One of the most prevalent buzzwords in health headlines today is inflammation. What causes it. How to treat it. Why it might be the culprit for making you feel less than 100%. To get the full picture, let’s look at what inflammation is, how it can impact your health, and ways to reduce it.
What is inflammation?
Inflammation isn’t always bad. In fact, it’s a natural process that your body uses to heal and defend itself from infection, injury, or illness. We all recognize the signs of short-term inflammation: the pain, heat, redness, and swelling that pops up when we’re fighting infection, have a cut, or run into something. Inflammation only becomes a problem when it becomes a chronic condition.
How can inflammation impact your health?
When your body has an inflammatory response, your immune system jumps into action. But if this occurs when there is no infection or illness, inflammation can damage your healthy joints and organs and arteries. This damage can happen without you even realizing it until you start feeling unwell or fatigued. When bodies are under chronic attack from inflammation and it goes unchecked it can drive diseases such as Alzheimer’s, obesity, heart disease, diabetes, fatty liver disease, and cancer.
Doctors can confirm the level of inflammation in your body through a series of blood tests.
Ways to reduce inflammation
Inflammation can last for days, weeks, and even years, but the good news is that you can control or even reduce it by making changes to your diet, sleep, exercise, and stress levels.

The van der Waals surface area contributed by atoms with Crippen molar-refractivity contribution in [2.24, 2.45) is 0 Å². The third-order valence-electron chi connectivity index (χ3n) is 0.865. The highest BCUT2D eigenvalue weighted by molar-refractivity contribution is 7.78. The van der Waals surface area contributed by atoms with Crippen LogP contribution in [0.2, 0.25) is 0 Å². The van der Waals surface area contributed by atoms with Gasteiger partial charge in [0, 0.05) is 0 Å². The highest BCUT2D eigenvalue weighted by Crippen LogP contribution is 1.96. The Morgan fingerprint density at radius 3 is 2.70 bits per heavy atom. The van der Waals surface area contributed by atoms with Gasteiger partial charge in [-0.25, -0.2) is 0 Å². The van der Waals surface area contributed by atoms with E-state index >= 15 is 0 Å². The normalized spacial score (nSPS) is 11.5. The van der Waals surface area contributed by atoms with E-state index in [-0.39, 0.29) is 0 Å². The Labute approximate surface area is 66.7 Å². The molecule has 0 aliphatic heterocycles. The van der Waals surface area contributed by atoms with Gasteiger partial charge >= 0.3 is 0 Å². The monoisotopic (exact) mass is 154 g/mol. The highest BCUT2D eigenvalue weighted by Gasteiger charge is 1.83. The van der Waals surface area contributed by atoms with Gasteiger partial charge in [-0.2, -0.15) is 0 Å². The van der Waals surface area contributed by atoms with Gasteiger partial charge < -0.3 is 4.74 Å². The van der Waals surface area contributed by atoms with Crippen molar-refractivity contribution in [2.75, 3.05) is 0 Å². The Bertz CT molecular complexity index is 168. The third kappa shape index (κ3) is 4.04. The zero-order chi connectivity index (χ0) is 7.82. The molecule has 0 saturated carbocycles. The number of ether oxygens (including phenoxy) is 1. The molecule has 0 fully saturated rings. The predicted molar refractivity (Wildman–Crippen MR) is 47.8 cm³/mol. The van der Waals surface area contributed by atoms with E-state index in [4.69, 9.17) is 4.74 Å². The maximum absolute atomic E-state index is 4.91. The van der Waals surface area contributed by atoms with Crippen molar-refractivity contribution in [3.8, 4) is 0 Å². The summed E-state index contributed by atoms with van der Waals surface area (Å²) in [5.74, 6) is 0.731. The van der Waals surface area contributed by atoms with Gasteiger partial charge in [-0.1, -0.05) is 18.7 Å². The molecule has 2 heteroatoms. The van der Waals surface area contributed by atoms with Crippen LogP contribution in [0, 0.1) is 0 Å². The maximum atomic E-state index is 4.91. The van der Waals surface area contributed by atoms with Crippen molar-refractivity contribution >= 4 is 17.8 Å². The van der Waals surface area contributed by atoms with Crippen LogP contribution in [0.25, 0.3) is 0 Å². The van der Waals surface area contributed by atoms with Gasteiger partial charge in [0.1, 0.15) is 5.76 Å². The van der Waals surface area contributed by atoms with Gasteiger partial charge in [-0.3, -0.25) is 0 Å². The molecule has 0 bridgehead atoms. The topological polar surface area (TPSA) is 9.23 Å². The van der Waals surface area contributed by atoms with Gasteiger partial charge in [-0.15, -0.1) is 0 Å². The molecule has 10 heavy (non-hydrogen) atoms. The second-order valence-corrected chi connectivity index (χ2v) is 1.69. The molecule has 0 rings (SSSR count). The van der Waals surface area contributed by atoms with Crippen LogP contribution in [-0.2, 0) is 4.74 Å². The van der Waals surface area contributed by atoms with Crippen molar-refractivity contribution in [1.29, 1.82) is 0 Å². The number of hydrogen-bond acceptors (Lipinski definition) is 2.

1. What you eat
You’ll want to focus on eating foods that are anti-inflammatory and eliminating foods that are known to cause inflammation to protect yourself from or reduce chronic inflammation in your body. The Mediterranean diet, the traditional foods those who lived in Italy in Greece back in the 1960s ate that include fish, vegetables, fruits, nuts, and whole grains and very little red meat and no processed foods, is an example of an anti-inflammatory diet.
Foods to eat to reduce inflammation:
Foods to avoid or reduce because they cause inflammation:
2. Moderate Exercise
Most of us realize the benefits of moderate exercise, but now a study confirms the benefits of a 20-minute session of moderate exercise to stimulate the immune system and produce an anti-inflammatory response. When you exercise your body activates immunological responses.
3. Getting adequate sleep
Turns out that sleep, immune function, and inflammation are regulated by circadian rhythms. When your regular circadian rhythms are interrupted, normal immune function is also disrupted which then triggers inflammation. Doing your best to maintain a consistent sleep schedule is one way to reduce inflammation
4. Reduce stress
Just like inflammation, there is a good side to stress. But, when it becomes chronic, it’s a problem. Stress reduces the white blood cells that fight off infection called lymphocytes. When this goes on too long, increased inflammation results. As you better manage stress, the inflammation in your body will go down as well.
One of the best ways to reduce stress is to practice meditation several times a week (daily is best). Spending a few moments each day being mindful and focusing on your breath can reduce your cortisol levels and inflammation. You can also use mindfulness and deep breathing throughout the day when events trigger a stress response. While you can’t avoid stressful situations altogether, you can control your response.
Pilates is a great way to reduce stress and ultimately inflammation and help you move well, feel well, and live well. Please call or text us today at 303-472-6743 to schedule your introductory session.